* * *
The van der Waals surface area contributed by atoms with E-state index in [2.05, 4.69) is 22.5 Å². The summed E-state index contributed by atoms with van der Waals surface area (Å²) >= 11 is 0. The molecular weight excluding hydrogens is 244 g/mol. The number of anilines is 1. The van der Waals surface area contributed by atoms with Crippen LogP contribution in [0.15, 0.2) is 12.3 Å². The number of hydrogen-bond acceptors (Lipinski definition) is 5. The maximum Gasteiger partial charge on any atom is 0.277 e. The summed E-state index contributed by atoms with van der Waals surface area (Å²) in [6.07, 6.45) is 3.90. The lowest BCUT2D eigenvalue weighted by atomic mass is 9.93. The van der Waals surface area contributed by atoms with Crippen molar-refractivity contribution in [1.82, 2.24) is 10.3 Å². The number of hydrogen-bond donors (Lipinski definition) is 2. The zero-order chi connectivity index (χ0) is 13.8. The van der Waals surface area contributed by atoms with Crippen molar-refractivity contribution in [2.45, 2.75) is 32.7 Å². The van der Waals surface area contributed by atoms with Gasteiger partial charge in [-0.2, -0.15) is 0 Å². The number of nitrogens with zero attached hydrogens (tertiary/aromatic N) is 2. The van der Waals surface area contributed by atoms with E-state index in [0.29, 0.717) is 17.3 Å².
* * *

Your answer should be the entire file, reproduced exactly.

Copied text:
The van der Waals surface area contributed by atoms with E-state index in [2.05, 4.69) is 22.5 Å². The summed E-state index contributed by atoms with van der Waals surface area (Å²) >= 11 is 0. The molecular weight excluding hydrogens is 244 g/mol. The number of anilines is 1. The van der Waals surface area contributed by atoms with Crippen LogP contribution in [0.15, 0.2) is 12.3 Å². The number of hydrogen-bond acceptors (Lipinski definition) is 5. The maximum Gasteiger partial charge on any atom is 0.277 e. The summed E-state index contributed by atoms with van der Waals surface area (Å²) in [6.07, 6.45) is 3.90. The lowest BCUT2D eigenvalue weighted by atomic mass is 9.93. The van der Waals surface area contributed by atoms with Crippen molar-refractivity contribution in [1.82, 2.24) is 10.3 Å². The number of hydrogen-bond donors (Lipinski definition) is 2. The zero-order chi connectivity index (χ0) is 13.8. The van der Waals surface area contributed by atoms with Crippen molar-refractivity contribution in [2.45, 2.75) is 32.7 Å². The van der Waals surface area contributed by atoms with Gasteiger partial charge in [-0.2, -0.15) is 0 Å². The number of nitrogens with zero attached hydrogens (tertiary/aromatic N) is 2. The van der Waals surface area contributed by atoms with E-state index in [0.29, 0.717) is 17.3 Å².